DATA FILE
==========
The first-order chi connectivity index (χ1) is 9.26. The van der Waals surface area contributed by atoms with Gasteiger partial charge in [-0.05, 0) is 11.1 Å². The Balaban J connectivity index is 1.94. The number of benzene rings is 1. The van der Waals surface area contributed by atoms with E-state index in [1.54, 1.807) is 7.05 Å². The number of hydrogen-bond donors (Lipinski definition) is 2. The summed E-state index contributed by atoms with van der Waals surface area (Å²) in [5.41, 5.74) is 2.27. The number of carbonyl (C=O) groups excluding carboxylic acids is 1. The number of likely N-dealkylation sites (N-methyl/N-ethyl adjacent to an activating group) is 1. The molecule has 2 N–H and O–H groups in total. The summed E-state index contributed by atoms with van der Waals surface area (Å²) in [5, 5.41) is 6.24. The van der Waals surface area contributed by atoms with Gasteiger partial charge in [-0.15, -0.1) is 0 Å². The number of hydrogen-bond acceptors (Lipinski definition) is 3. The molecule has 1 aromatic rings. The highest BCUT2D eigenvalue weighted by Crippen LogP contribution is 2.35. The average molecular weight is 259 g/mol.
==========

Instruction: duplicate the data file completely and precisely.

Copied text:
The first-order chi connectivity index (χ1) is 9.26. The van der Waals surface area contributed by atoms with Gasteiger partial charge in [-0.05, 0) is 11.1 Å². The Balaban J connectivity index is 1.94. The number of benzene rings is 1. The van der Waals surface area contributed by atoms with E-state index in [1.54, 1.807) is 7.05 Å². The number of hydrogen-bond donors (Lipinski definition) is 2. The summed E-state index contributed by atoms with van der Waals surface area (Å²) in [5.41, 5.74) is 2.27. The number of carbonyl (C=O) groups excluding carboxylic acids is 1. The number of likely N-dealkylation sites (N-methyl/N-ethyl adjacent to an activating group) is 1. The molecule has 2 N–H and O–H groups in total. The summed E-state index contributed by atoms with van der Waals surface area (Å²) in [5, 5.41) is 6.24. The van der Waals surface area contributed by atoms with Gasteiger partial charge in [-0.15, -0.1) is 0 Å². The number of hydrogen-bond acceptors (Lipinski definition) is 3. The molecule has 1 aromatic rings. The highest BCUT2D eigenvalue weighted by Crippen LogP contribution is 2.35. The average molecular weight is 259 g/mol.